3 Stocks I Saw on TV
NEW YORK ( TheStreet) -- The markets rode the momentum Thursday from GM's stirring return and the improved financial outlook for Ireland. The Dow Jones Industrial Average jumped 173.35, or 1.57%, to 11, 181.23 and the S&P 500 added 18.10, or 1.54%, to 1,196.69. The Nasdaq jumped 38.39, or 1.55%, to 2,514.40. Guy Adami said on CNBC's "Fast Money" TV show that Dell ( DELL) was moving higher in afterhours trading after a strong earnings report, including a gross margin of 19.5%. He said the stock could break out if it rises above $14.50. Joe Terranova said it was interesting to note that Dell reported a 27% increase in government spending, an area that was weak in Cisco's ( CSCO) earnings. He said that led him to believe that Cisco's public sector spending woes were specific to itself. For a breakout of some stocks from a recent "Fast Money" TV show, check out Dan Fitzpatrick's "3 Stocks I Saw on TV."
Karen Finerman said she found it impressive that Dell was showing discipline in getting out of the mobile tablet business. Jon Fortt, CNBC tech correspondent, said Dell was abandoning areas that were yield little or no margins. Melissa Lee, the moderator of the show, said that Salesforce.com ( CRM) was also surging on a strong earnings report and a bright outlook for the rest of the year. Terranova said Salesforce.com is the first cloud computing name to hit $1 billion in revenue in 2009 and is aiming for $2 billion in 2012. As for the general market, Terranova said it was moving sideways, causing him to take steps to protect what he is in while taking some off the table. Jon Najarian said the market was great today, with GM drawing everything to it. Finerman said GM opened up nicely but didn't finished great. Barry Ritholtz, CEO of Fusion IQ, said GM's future will depend on the Volt. He said the electric car can become a winner for GM like the Prius was for Toyota. Anthony Scaramucci preferred Ford ( F) for the footprint and depth of its management team, which has succeeded in cutting $10 billion of infrastructure costs and gaining market share against GM and Toyota ( TM).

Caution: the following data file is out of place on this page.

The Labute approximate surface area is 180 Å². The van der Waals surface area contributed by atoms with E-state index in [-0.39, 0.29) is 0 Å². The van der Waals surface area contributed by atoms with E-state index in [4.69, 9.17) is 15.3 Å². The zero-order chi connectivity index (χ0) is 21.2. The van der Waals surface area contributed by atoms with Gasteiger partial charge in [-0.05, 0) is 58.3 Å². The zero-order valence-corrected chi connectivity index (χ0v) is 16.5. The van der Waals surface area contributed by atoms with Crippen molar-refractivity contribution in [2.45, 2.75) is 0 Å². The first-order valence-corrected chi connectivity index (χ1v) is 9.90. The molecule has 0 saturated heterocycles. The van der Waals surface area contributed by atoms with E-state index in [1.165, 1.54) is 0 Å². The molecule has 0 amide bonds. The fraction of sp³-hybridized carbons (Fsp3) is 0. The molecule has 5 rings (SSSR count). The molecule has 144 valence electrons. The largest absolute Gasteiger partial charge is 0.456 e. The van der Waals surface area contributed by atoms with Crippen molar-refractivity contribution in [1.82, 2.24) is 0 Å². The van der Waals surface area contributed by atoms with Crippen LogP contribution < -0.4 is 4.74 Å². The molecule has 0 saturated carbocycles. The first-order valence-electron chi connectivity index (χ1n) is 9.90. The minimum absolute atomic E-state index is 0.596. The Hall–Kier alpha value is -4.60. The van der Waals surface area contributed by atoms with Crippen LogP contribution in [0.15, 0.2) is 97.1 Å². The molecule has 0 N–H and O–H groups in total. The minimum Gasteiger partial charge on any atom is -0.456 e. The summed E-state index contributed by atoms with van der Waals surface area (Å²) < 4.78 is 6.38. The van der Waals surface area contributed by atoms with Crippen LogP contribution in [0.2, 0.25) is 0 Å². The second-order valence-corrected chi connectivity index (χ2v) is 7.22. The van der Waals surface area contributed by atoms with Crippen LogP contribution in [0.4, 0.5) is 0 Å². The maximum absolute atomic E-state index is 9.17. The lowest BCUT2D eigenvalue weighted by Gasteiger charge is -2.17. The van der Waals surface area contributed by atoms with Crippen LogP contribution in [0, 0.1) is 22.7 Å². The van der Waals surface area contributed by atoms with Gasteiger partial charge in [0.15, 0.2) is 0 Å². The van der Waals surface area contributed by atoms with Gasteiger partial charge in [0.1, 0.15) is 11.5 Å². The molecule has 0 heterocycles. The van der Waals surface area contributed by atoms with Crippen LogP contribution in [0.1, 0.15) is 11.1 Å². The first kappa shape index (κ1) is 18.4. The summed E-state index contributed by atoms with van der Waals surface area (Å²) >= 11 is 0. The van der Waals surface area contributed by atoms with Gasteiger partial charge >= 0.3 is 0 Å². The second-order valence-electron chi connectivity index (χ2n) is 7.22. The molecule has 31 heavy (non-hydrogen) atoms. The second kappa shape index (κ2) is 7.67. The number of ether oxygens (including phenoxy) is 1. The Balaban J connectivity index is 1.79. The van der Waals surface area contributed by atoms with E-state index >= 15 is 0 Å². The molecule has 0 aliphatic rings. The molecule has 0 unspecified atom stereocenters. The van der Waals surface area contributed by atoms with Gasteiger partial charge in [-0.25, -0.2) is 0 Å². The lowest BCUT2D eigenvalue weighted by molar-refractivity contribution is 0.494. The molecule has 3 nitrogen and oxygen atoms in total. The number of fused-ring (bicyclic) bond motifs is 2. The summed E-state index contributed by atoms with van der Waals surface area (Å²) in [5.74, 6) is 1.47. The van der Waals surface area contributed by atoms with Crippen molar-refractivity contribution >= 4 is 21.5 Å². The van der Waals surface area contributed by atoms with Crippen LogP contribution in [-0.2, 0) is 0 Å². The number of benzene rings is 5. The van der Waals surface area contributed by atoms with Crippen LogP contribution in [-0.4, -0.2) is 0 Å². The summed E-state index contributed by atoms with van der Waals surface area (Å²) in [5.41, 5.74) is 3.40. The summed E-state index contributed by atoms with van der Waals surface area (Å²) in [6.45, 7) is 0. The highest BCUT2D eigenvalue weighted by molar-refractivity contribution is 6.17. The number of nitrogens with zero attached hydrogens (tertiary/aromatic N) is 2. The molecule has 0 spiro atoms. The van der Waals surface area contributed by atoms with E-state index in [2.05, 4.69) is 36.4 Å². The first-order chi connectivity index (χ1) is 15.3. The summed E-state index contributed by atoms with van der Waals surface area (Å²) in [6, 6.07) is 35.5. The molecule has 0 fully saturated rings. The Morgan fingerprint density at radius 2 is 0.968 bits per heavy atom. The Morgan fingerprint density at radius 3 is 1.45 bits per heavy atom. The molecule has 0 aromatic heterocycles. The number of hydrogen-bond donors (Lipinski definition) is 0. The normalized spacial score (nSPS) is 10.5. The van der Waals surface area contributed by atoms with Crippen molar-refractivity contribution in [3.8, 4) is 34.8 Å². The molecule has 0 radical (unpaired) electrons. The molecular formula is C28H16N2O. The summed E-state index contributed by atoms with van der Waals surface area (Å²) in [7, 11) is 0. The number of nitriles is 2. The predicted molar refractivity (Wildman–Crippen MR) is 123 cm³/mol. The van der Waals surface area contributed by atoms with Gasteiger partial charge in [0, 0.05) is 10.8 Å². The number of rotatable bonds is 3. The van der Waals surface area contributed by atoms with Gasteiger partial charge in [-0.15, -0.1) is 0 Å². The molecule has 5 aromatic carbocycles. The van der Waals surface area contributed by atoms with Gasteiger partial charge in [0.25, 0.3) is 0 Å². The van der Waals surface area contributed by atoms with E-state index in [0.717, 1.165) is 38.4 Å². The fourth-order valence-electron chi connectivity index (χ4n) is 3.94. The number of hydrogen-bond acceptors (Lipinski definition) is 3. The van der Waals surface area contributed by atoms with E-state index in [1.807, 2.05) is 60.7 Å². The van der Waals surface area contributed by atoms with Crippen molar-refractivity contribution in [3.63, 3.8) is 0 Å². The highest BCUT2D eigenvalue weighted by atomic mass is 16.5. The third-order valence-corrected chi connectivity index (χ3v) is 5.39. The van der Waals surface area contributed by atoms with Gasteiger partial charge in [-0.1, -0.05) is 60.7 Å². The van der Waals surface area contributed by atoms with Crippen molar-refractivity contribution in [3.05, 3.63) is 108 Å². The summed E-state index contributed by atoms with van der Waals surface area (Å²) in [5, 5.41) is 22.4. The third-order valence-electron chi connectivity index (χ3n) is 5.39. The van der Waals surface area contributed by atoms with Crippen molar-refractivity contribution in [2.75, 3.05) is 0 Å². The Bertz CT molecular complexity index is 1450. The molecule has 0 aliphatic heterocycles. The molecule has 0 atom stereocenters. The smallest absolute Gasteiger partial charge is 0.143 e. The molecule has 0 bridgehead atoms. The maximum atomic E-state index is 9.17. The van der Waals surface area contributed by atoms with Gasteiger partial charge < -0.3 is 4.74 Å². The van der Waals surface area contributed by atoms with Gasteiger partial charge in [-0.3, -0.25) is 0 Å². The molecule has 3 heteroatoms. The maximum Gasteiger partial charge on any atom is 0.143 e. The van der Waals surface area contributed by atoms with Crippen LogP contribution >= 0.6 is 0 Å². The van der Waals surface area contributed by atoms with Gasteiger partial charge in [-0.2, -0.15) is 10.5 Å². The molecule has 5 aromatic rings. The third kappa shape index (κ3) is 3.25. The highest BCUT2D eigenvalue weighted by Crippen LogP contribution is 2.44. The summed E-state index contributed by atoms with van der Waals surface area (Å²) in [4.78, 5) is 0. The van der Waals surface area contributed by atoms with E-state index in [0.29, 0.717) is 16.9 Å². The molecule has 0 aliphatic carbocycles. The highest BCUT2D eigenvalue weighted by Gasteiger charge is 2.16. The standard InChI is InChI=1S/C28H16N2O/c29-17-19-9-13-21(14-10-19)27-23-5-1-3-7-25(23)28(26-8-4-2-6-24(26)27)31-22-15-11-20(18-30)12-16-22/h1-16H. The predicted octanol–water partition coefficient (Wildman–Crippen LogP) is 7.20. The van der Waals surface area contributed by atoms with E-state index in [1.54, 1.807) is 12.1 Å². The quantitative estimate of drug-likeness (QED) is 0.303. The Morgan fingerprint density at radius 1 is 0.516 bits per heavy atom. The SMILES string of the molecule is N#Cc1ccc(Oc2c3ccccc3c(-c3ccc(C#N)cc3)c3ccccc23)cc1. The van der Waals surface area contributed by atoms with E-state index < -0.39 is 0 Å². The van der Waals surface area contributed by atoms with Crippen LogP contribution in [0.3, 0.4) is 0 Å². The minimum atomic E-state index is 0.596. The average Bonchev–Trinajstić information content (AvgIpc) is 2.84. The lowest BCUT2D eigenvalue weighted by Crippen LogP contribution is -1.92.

Lee said that GM stock can gain some traction in the coming weeks by getting on the Russell 3,000 as early as Dec. 17 and with the start of options trading on Nov. 29. Najarian discussed the fallout of GM's IPO and how it sucked the life out of other IPOs. He said that was the reason why Burlington Coat Factory pulled its IPO and why he got out of Caesars Entertaintment's IPO. Scaramucci didn't think much of Caesars IPO, saying the company has a 93% debt-to-capital ratio and predicted hedge funds will short the stock when it becomes public and go long on the debt. He said a better choice in the casino space would be Las Vegas Sands ( LVS). In a segment of food inflation, David Riedel of Riedel Research said one way to play the sharp rise in wheat prices is to invest in Banco Marco ( BMA), a bank in Argentina that provides loans to wheat farmers. Najarian said he took advantage of the selloff in solar stocks by making some quick trading profits in Trina Solar ( TSL) and First Solar ( FSLR). Ritholtz returned to provide his take on inflation, interest rates and economic growth. Instead of a scenario of rising interest rates and inflation, he said the demand for capital can grow if the economy continues to improve slowly and if a new capital expenditures rule is enacted to allow 100% depreciation in the first year. Scaramucci said a better scenario would be a step-up in bank lending, but Ritholiz said financially strapped banks are much more focused on recapitalizing their balance sheets.
In the final trades, Scaramucci liked Ford. Terranova liked l Hewlett-Packard ( HPQ), while Adami said Dell looks like it's going to break out. Finerman was into long calls for Pride International ( PDE). Najarian said he was trading out of Sourcefire ( FIRE). --Written by David Tong in San Francisco. To contact the writer of this article, click here: David Tong. To follow the writer on Twitter, go to http://twitter.com/davidtong. To submit a news tip, send an email to: firstname.lastname@example.org. To watch replays of Cramer's video segments, visit the Mad Money page on CNBC. Follow TheStreet.com on
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